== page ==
Doc: Multiple myeloma is a type of blood cancer
Dear Dr. Roach: My 72-year-old husband was diagnosed with multiple myeloma recently, and we have been told that he will need chemo treatments. He also has anemia, which I think is probably normal. He had a back injury in early February and a kyphoplasty in May, with a bone biopsy done routinely. After tests, we now have the diagnosis of multiple myeloma. What can be expected from this diagnosis? I understand that he has elevated kappa light chains.
Dear I.F.: Multiple myeloma is a type of blood cancer coming from plasma cells, the cells that make antibodies. As in any cancer, the cells reproduce uncontrollably. Damage from the cancer can come from what cancer cells produce, or by the fact that they take up necessary space and nutrition from the organs they occupy. In the case of multiple myeloma, the myeloma cells usually secrete immunoglobulins (antibodies, or parts of antibodies). Kappa chains are a component of antibodies (so are lambda chains, the other type of “light” chain protein). High amounts of myeloma protein can damage the kidneys.
Unfortunately, these antibodies aren’t helpful in fighting off infection, despite the fact that antibodies are an important part of the immune system. In fact, the myeloma cells can grow so much in the bone marrow that they can push aside the cells that normally grow there, including red blood cells (which is why anemia is a common sign), other white blood cells (making infection more likely) and platelets (bleeding can become a problem).
Like many cancers, myeloma can progress from a more benign condition — in this case, monoclonal gammopathy of uncertain significance. Not all people with MGUS progress to myeloma, but the condition needs to be carefully watched. Once it becomes myeloma, treatment, usually chemotherapy, is recommended. Multiple myeloma is a highly variable disease, and its prognosis depends on many factors; some come from blood testing, some from the bone marrow biopsy, and some are based on your husband’s overall health. Your husband’s hematologist/oncologist can give a better estimate of his prognosis based on these factors.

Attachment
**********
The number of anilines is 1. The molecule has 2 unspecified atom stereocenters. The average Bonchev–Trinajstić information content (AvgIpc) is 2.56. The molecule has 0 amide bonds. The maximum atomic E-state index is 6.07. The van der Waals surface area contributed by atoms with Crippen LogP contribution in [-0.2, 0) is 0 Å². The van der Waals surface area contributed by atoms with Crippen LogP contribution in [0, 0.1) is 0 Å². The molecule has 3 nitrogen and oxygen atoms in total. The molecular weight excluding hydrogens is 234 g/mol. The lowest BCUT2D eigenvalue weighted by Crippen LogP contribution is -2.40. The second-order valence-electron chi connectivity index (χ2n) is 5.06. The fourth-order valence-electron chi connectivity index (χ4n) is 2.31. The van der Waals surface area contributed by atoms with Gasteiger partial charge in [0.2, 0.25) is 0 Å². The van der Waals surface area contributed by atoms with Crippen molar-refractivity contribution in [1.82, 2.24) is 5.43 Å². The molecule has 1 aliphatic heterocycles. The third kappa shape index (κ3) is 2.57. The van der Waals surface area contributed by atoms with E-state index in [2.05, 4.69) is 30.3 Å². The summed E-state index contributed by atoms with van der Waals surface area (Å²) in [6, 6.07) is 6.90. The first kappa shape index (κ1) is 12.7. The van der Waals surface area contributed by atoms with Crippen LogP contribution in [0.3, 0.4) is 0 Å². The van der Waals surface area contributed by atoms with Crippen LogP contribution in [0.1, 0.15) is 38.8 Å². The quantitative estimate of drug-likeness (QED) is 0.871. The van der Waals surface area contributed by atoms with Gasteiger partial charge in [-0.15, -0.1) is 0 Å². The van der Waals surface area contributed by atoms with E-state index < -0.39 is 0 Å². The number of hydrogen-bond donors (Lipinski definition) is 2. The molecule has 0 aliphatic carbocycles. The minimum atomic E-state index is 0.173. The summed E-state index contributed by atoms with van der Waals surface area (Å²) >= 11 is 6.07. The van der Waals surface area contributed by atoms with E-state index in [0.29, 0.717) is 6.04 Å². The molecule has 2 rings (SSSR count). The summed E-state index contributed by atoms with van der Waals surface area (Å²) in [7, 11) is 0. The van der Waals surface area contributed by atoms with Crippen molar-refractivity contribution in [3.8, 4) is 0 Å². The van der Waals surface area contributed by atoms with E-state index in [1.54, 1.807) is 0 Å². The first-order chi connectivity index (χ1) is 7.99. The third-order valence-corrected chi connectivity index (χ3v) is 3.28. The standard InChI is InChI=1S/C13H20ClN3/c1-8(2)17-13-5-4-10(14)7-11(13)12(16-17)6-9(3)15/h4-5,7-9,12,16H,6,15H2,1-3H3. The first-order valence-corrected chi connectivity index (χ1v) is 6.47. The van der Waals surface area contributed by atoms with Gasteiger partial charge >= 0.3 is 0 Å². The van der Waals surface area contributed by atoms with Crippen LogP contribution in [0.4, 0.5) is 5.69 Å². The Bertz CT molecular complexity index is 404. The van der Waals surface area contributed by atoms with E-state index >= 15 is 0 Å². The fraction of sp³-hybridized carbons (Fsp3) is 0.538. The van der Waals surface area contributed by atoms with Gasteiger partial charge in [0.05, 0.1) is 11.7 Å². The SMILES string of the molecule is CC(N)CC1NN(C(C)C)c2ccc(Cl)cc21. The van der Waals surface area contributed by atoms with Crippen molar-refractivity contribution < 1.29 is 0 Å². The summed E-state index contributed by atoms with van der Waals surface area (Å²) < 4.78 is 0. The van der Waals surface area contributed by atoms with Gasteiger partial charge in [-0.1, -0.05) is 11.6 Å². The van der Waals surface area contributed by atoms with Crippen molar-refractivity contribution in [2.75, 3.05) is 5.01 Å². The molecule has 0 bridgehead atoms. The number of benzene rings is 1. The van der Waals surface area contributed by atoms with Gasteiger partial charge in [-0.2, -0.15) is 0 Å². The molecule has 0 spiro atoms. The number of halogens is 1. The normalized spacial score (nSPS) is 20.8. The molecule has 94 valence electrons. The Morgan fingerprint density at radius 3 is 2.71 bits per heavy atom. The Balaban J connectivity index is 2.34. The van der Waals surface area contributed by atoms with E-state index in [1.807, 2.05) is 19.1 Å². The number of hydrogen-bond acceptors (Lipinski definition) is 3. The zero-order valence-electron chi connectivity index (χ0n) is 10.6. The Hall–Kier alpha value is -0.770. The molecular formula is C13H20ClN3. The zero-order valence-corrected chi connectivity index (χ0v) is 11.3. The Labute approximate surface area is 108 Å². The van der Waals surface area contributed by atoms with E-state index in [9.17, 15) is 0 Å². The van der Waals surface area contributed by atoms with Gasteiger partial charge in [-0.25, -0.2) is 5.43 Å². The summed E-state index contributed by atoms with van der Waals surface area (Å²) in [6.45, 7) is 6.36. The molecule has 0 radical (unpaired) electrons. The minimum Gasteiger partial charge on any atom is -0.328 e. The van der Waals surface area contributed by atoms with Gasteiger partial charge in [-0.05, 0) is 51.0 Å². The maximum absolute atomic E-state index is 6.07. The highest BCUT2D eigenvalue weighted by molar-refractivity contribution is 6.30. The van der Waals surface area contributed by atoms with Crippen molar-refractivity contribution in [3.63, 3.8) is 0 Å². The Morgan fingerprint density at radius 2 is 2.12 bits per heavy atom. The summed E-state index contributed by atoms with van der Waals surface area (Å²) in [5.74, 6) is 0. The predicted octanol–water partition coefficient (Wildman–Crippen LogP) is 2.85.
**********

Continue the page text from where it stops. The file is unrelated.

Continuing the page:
Dear Dr. Roach: My doctor ordered a hemochromatosis gene test because I had a borderline-high iron level. Here’s the result: “This person has inherited two defective copies of the HFE gene — one from each parent. Each defective copy has the H63D mutation. Homozygous H63D genotypes (H63D/H63D) rarely show symptoms of hemochromatosis. There is a 100 percent chance that this patient will pass a copy of the defective HFE gene to the next generation.” Is there anything to worry about here? I have been donating blood every four to six months, and my ferritin is now between 50 and 100.
Dear A.N.: Hemochromatosis is a condition of iron overload. It can be caused by a genetic defect that prevents the body from being able to regulate iron absorption (primary or hereditary hemochromatosis), or it can be caused by excess blood transfusions (secondary hemochromatosis), especially in someone with sickle cell disease or another condition that requires frequent transfusions.
The body has no way to get rid of excess iron normally, and donating blood is one way of doing so. This is obviously not possible for people who need transfusions, so chelation of iron is the only treatment for secondary hemochromatosis.Several different genes are involved in hereditary hemochromatosis. The gene you have is a low-risk gene. Only about 1 percent of men and 0.5 percent of women with this gene will develop iron overload. Giving blood at regular intervals will reduce the risk to zero, while benefitting others.
I’m surprised you didn’t meet with a genetic counselor, who has expertise in providing and interpreting this kind of information.
Email questions to ToYourGoodHealth@med.cornell.edu.